Monday, April 17, 2006

Compile-time type inference for ruby has its limit

I have been thinking about doing type inference at compiler time for ruby. Whiles lots of the cases can be handled in a straightforward way, type inference won't work in all situations.

One of the problems is, ruby supports multiple return types:

def f
if rand(2) == 1
return 1
return "hello"

In the above code, method 'f' will randomly return 1 (Fixnum) or "hello" (String). At compiler time there is no way for a compiler to know what type to return. All it can do is to insert meta data so that typing checking can be done at runtime.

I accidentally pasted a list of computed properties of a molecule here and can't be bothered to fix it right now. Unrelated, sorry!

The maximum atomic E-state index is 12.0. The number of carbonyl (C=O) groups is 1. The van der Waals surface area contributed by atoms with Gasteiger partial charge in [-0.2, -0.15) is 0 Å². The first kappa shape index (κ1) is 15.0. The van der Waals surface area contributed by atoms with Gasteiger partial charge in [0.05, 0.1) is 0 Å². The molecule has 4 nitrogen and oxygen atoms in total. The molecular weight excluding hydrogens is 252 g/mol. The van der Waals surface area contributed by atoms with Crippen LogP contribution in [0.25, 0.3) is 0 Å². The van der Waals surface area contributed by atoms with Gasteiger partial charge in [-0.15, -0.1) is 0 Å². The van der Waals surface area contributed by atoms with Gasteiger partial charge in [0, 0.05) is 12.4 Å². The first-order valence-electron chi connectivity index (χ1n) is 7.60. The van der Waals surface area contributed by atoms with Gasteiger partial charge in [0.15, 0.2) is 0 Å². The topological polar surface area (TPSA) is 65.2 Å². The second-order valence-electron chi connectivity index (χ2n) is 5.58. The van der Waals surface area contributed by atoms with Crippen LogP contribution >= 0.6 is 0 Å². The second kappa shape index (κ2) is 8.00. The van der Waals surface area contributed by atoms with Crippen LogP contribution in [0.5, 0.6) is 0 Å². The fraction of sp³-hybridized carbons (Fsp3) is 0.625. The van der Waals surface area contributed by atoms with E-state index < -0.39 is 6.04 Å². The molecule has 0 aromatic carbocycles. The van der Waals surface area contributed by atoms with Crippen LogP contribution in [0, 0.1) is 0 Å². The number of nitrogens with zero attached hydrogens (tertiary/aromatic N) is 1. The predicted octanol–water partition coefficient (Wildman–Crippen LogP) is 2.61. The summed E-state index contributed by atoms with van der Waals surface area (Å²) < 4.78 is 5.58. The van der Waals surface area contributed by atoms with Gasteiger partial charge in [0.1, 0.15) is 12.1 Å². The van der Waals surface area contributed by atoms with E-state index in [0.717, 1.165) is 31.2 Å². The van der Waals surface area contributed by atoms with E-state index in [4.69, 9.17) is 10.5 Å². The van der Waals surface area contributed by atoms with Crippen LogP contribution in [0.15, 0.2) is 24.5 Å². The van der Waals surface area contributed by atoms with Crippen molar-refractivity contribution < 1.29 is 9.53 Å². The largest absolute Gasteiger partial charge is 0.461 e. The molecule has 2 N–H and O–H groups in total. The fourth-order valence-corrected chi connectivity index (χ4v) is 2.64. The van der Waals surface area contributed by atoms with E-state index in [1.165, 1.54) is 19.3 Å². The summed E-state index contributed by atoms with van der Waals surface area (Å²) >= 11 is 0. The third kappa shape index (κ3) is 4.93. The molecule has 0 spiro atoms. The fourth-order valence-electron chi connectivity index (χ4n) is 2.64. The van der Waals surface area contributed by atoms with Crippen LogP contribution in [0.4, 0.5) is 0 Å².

And multiple return types is not uncommon in real code. For example, Ruby' s array or hash can hold objects of different types:

a = [1, 1.5, "hello"]

In the above code, Array 'a' contains three different types of objects: Fixnum, Float and String. And element reference("[]") is an example of method that has multiple return types.


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